Gathering of the Gamelans, Saturday sessions
May 1, 2012 1 Comment
Today’s conference activities were somewhat disrupted by a revised schedule of wayang rehersals, which also caused our Scottish group a certain amount of last minute phone calls to try to get everyone there in time. I was fortunately able to make Helen Loth’s paper session ‘”Why gamelan, couldn’t we just use steel-pans?”: The use of gamelan with special needs groups and populations’. Helen is engaged on doctoral research in this area, and presented an illuminating account of her findings so far. Her application of the term ‘special needs groups’ is very broad: in effect she is surveying pretty much the a full range of what I would might have called ‘community music’ with gamelan in the UK. After a literature review, she presented a series of tables full of interesting nuggets of information: for instance, the most common timescale for this kind of work seems to be the (often criticised) one-off workshop, followed by the 1-2 week residency. I was particularly interested in a diagram which laid out people’s perceived feelings about the different tunings one could potentialy use, slendro, pelog, Sundanese and two Balinese tunings. I was also fascinated by some of the negative perceptions of gamelan music which she had identified in her study. With the rescheduled day there was little time for discussion: this would have been an interesting area to probe further.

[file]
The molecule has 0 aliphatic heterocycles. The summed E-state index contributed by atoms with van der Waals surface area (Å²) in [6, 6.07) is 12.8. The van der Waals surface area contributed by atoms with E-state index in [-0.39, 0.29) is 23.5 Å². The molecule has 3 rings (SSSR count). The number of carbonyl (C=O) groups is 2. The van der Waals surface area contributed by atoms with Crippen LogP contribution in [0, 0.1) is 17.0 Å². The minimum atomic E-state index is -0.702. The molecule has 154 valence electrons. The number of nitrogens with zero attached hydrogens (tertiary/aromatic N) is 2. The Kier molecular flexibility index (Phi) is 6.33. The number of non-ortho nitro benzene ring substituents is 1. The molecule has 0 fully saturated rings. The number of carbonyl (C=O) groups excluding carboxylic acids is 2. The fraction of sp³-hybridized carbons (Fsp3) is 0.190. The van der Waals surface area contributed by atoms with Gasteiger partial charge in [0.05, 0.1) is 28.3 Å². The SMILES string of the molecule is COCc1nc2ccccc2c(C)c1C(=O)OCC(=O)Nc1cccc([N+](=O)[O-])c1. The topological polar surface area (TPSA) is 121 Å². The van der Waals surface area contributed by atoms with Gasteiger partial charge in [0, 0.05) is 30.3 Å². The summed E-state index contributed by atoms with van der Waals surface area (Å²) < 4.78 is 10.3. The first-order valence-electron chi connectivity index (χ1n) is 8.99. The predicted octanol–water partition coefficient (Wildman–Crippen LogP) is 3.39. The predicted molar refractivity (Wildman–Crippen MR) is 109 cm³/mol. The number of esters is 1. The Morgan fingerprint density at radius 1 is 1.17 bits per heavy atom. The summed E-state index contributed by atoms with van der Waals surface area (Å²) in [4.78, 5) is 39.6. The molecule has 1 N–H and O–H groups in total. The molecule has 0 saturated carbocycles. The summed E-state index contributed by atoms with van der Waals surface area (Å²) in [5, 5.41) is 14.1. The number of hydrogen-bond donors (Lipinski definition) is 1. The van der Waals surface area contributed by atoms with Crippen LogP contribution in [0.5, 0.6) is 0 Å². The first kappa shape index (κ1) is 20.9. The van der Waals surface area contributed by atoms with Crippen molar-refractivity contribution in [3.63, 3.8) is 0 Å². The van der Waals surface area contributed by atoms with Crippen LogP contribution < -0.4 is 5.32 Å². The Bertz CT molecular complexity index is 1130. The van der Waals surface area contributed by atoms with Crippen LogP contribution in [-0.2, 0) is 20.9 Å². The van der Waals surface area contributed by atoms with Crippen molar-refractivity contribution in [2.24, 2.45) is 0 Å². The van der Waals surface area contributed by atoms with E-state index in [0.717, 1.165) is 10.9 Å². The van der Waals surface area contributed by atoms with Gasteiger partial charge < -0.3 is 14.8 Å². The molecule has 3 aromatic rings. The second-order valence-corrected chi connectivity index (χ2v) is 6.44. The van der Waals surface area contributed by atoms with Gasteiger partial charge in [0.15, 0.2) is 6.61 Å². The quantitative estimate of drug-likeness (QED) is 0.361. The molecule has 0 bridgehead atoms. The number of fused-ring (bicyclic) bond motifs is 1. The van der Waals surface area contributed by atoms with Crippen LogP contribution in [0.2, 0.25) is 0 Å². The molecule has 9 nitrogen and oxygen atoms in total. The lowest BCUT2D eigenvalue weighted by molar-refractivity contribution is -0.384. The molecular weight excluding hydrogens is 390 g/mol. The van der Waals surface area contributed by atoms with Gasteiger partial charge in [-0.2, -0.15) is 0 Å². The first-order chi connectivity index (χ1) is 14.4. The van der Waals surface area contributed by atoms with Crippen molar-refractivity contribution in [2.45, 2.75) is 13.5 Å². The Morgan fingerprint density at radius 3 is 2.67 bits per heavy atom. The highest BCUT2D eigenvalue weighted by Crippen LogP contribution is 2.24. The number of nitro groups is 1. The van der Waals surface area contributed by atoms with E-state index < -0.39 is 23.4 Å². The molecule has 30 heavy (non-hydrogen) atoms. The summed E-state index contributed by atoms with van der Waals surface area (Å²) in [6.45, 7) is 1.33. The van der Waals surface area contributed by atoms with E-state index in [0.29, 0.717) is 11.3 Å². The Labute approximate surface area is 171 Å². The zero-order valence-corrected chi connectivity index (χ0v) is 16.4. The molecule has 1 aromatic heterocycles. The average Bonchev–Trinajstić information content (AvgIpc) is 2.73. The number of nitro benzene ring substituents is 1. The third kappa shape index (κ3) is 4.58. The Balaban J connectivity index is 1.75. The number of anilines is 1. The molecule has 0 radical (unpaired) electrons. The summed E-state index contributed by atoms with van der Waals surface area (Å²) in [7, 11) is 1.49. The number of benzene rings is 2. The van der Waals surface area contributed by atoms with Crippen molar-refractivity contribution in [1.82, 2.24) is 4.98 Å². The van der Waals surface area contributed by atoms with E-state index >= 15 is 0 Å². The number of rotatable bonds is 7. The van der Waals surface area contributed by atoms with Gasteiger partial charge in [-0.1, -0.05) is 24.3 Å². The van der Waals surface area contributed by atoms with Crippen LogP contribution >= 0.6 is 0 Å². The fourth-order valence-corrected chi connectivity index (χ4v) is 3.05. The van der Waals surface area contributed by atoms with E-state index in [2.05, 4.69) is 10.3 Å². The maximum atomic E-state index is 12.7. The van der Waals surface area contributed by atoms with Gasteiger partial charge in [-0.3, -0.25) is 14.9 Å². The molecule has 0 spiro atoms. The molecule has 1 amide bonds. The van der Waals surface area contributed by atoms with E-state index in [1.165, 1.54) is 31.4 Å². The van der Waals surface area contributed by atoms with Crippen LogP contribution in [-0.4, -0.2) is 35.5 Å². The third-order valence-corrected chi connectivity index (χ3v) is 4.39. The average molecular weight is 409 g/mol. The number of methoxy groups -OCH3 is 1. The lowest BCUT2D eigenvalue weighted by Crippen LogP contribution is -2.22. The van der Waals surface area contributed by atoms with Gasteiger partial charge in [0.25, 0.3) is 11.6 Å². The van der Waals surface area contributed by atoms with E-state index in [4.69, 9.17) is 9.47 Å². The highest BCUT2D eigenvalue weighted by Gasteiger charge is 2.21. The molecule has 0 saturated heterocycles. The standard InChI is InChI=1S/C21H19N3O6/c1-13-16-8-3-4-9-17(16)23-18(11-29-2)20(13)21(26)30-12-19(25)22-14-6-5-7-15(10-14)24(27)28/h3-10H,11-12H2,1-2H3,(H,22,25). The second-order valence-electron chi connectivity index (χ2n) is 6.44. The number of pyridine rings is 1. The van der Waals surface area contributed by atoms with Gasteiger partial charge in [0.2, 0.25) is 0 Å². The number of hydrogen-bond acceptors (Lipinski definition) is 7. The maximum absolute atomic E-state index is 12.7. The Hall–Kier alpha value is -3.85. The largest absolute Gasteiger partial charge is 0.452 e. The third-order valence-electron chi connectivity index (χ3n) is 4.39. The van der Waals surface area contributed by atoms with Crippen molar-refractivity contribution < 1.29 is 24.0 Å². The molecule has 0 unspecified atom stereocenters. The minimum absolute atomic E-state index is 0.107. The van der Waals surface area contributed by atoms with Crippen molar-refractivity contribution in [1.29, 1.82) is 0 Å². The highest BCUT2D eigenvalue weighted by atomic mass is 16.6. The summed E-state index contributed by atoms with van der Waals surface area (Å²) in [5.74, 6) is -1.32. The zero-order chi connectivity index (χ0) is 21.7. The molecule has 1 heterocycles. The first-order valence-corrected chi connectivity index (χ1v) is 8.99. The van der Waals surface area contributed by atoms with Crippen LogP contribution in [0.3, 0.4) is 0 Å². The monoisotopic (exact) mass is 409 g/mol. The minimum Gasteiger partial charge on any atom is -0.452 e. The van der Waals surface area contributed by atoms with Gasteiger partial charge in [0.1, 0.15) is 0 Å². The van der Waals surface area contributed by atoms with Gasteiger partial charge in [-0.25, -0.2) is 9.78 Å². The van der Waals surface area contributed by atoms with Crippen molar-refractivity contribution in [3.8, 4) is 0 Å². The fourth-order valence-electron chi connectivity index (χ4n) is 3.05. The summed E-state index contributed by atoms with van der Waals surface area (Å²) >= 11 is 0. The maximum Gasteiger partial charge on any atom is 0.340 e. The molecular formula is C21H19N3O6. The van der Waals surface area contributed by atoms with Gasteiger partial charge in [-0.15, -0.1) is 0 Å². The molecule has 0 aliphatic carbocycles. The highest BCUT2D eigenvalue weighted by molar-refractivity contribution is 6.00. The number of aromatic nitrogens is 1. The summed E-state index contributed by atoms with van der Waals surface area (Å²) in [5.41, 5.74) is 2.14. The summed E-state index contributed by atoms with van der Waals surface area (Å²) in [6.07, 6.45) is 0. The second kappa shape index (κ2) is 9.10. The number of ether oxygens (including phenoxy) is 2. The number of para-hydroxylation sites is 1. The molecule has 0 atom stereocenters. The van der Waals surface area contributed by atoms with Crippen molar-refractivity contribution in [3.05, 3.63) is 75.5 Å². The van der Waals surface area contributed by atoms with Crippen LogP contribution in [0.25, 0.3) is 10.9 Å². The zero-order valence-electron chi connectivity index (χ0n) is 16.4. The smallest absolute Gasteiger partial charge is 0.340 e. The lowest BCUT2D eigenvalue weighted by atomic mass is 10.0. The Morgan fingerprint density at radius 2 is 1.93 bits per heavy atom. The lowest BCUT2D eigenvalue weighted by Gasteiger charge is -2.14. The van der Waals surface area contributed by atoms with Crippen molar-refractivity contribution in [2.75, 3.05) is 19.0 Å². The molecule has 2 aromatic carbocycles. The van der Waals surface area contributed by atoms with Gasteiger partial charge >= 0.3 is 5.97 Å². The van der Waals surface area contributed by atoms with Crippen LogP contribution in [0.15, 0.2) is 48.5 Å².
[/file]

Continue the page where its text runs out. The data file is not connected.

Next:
I’ve now been to two really excellent workshops by Jonathan Roberts. A number of years ago I participated in an illuminating session on wayang puppets and puppetry, and this morning he gave us a great section on gerongan, the unison (mostly male) singing which accompanies Javanese gamelan. In a brave but completely correct move, I think, Jonathan had us do hardly any singing, but spent the majority of the time on Javanese pronunciation. There are a number of sounds in the language which are not found in English, which we worked through in some detail: at times the session almost turned into – bilabial fricative?! – a lecture on phonetics. I still struggle to hear the difference between those d and t sounds, but I think I have clearer idea how to make them.
After the pronunciation, Jonathan took us through some techniques in Javanese vocal production. He started off by busting the myth that it is ‘nasal’. Instead, we were to try yawning, to start to feel the action of the pharynx and how that could be brought into action to produce a kind of vocal resonance which he called ‘twang’. I can’t do it yet, but at least I’m going to stop singing through my nose!